“I’d like to know if they go to CVS, Walgreens,” Lemel said.
In fact inspectors do go to the pharmacy chains, said the health department’s Lorraine Reed. “They all get inspected, any place that has food,” she said. Even “a clothing store that sells chips and candy” gets inspected.
Health department inspector Brain Wnek said that while local ordinances require any place selling food to have a license, “the majority of our authority comes through the state,” which establishes the categories.
He said it was not his job to quibble with the rules, but to enforce them.
He said inspecting Class I and II can play a role in recall of products, although stores do a good job of monitoring that themselves, he added. In general, he said that Class I places police themselves very well.
Of the 18 food establishments inspected since Aug. 15, 15 passed. The three that did not were ordered to make required changes within two weeks. The following received passing grades:
8/15/2012: Corner Grocery Mini Market, 148 Rosette St., Score 81; Church Convenience Store & Deli, 37 Church St., Score: 81; Lazy Lizard Cafe, 201 Crown St., Score: 86; The Cask Republic, 179 Crown St., Score: 81;; Spooner’s at A-1 Toyota, 50 Amity Rd., Score: 83.
8/16/2012: Anna Liffey’s, 17 Whitney Ave., Score: 88;; Town Pizza Restaurant, 25 Whitney Ave., Score: 82;; Breakaway Deli, 24 Whitney Ave., Score: 94; Taft Cosmetics, 2 Whitney Ave., Score: 97; Kevin’s Seafood, 17 Kimberly Ave., Score: 87; Golden China, 40 Kimberly Ave, Score: 86; Edge of the Woods, 379 Whalley Ave., Score 80.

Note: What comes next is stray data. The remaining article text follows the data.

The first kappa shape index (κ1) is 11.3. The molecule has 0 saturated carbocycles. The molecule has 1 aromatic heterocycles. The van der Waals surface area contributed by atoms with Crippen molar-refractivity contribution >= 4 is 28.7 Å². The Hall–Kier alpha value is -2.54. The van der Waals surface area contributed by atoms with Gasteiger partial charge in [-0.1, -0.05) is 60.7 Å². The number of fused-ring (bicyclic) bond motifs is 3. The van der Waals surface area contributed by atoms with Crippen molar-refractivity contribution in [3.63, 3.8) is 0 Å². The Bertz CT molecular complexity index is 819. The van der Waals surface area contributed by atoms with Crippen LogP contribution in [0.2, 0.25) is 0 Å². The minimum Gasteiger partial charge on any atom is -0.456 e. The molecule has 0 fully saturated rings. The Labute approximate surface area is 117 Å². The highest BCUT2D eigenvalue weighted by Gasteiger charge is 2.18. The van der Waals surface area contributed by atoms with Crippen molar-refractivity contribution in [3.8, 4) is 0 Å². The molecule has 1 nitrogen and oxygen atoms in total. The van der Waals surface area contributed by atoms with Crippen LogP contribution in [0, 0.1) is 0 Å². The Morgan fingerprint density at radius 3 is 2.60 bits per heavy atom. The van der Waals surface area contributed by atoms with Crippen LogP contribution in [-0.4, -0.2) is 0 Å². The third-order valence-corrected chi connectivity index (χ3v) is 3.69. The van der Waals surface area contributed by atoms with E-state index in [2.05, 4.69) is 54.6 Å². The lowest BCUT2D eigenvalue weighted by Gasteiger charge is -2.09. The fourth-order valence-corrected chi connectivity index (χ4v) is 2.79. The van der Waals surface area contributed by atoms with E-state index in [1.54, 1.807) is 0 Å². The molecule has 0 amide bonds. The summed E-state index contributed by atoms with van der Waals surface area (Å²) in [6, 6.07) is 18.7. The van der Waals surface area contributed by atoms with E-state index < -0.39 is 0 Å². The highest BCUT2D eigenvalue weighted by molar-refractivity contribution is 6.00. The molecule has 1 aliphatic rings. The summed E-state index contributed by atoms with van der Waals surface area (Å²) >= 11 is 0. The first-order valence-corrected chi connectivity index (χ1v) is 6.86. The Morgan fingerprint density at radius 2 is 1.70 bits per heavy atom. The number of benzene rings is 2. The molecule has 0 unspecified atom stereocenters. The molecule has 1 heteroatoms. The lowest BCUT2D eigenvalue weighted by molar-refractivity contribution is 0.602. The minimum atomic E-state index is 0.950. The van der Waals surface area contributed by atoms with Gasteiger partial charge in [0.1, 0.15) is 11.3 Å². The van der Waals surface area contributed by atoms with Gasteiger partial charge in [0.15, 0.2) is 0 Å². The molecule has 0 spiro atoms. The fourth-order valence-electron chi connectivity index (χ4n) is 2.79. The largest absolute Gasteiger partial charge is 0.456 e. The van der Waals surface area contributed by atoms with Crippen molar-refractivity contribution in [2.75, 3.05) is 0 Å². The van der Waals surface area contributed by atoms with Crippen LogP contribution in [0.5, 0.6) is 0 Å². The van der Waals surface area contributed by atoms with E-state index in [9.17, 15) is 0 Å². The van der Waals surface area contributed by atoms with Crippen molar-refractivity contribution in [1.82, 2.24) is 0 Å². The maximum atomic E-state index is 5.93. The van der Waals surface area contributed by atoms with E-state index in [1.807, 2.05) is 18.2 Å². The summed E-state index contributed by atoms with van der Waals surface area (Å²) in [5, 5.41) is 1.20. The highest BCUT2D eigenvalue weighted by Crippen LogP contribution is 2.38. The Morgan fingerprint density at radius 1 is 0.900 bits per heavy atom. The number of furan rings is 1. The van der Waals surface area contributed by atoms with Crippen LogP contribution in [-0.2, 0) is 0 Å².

8/20/2012: Triple A Pizza, 383 Whalley Ave., Score: 91; L And A Deli, 351 Whalley Ave., Score: 92; Whalley Ave Express Mkt, 385 Whalley Ave., Score: 87.
3 Need Improvement
During the Aug. 15 to Aug. 20 period, the following three failed their inspections:
Black Bear Saloon
124 Temple St.
Due: 2 Weeks
• Refill paper towel dispenser at hand sink
• Hang up mops and brooms
• Clean can opener blade holder and frame, clean speed racks
• Store wipe cloths in sanitary solution
• Fix defective gaskets on doors, clean gaskets on doors
• Cover exposed food products, don’t store food or drink on the floor
• Label products in original containers
• Don’t line bottom of shelves with towels in kitchen
• Need thermometers in warmest locations, in coolers holding potentially hazardous food
• Invert single service tins, hollow straws on bar not protected
• Clean wall board, clean fan covers, air vents
• Fix defective tread covers, touch up defective flooring, clean floors
• Hang up mops and brooms
• Clean tracks on slide doors
• Touch up defective exterior equipment, wipe exterior of equipment
• Fix defective light shield, don’t store food in ice used for drink